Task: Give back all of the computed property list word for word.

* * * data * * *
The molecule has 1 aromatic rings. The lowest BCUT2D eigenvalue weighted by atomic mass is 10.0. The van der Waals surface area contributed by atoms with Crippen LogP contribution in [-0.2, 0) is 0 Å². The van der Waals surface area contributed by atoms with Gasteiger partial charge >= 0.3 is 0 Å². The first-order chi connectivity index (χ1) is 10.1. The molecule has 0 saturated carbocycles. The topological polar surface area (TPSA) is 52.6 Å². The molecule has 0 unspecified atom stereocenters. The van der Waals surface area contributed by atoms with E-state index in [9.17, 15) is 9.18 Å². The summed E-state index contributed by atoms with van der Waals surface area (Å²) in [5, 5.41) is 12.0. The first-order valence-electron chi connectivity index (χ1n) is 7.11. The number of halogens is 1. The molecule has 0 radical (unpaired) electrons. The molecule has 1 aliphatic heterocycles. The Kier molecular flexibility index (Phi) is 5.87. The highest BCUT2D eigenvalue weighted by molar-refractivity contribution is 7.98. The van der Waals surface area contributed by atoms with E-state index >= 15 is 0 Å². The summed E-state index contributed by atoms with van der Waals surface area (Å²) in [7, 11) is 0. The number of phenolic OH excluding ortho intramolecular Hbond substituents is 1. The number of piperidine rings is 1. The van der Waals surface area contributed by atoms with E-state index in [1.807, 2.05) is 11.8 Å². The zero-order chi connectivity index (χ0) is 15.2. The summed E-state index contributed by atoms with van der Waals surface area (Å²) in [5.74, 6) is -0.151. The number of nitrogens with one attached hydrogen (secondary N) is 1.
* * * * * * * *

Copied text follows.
The molecule has 1 aromatic rings. The lowest BCUT2D eigenvalue weighted by atomic mass is 10.0. The van der Waals surface area contributed by atoms with Crippen LogP contribution in [-0.2, 0) is 0 Å². The van der Waals surface area contributed by atoms with Gasteiger partial charge >= 0.3 is 0 Å². The first-order chi connectivity index (χ1) is 10.1. The molecule has 0 saturated carbocycles. The topological polar surface area (TPSA) is 52.6 Å². The molecule has 0 unspecified atom stereocenters. The van der Waals surface area contributed by atoms with E-state index in [9.17, 15) is 9.18 Å². The summed E-state index contributed by atoms with van der Waals surface area (Å²) in [5, 5.41) is 12.0. The first-order valence-electron chi connectivity index (χ1n) is 7.11. The number of halogens is 1. The molecule has 0 radical (unpaired) electrons. The molecule has 1 aliphatic heterocycles. The Kier molecular flexibility index (Phi) is 5.87. The highest BCUT2D eigenvalue weighted by molar-refractivity contribution is 7.98. The van der Waals surface area contributed by atoms with E-state index >= 15 is 0 Å². The summed E-state index contributed by atoms with van der Waals surface area (Å²) in [7, 11) is 0. The number of phenolic OH excluding ortho intramolecular Hbond substituents is 1. The number of piperidine rings is 1. The van der Waals surface area contributed by atoms with E-state index in [1.807, 2.05) is 11.8 Å². The zero-order chi connectivity index (χ0) is 15.2. The summed E-state index contributed by atoms with van der Waals surface area (Å²) in [5.74, 6) is -0.151. The number of nitrogens with one attached hydrogen (secondary N) is 1.